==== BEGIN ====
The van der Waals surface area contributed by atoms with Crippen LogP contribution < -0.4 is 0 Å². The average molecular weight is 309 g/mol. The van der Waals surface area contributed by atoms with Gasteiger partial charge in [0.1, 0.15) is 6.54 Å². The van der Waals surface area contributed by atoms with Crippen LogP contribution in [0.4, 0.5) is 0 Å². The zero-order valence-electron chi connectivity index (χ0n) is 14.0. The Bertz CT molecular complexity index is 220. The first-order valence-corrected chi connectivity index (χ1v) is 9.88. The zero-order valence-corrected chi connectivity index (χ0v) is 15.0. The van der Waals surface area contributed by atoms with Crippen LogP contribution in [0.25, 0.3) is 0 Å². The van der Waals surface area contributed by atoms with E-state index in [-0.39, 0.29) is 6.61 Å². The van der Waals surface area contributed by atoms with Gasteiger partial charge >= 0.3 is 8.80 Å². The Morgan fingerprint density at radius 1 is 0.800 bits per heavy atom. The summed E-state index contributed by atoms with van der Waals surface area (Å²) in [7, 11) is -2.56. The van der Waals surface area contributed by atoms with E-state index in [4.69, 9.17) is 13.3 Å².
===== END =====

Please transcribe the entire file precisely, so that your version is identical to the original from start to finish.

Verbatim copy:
The van der Waals surface area contributed by atoms with Crippen LogP contribution < -0.4 is 0 Å². The average molecular weight is 309 g/mol. The van der Waals surface area contributed by atoms with Gasteiger partial charge in [0.1, 0.15) is 6.54 Å². The van der Waals surface area contributed by atoms with Crippen LogP contribution in [0.4, 0.5) is 0 Å². The zero-order valence-electron chi connectivity index (χ0n) is 14.0. The Bertz CT molecular complexity index is 220. The first-order valence-corrected chi connectivity index (χ1v) is 9.88. The zero-order valence-corrected chi connectivity index (χ0v) is 15.0. The van der Waals surface area contributed by atoms with Crippen LogP contribution in [0.25, 0.3) is 0 Å². The van der Waals surface area contributed by atoms with E-state index in [-0.39, 0.29) is 6.61 Å². The van der Waals surface area contributed by atoms with Gasteiger partial charge >= 0.3 is 8.80 Å². The Morgan fingerprint density at radius 1 is 0.800 bits per heavy atom. The summed E-state index contributed by atoms with van der Waals surface area (Å²) in [7, 11) is -2.56. The van der Waals surface area contributed by atoms with E-state index in [4.69, 9.17) is 13.3 Å².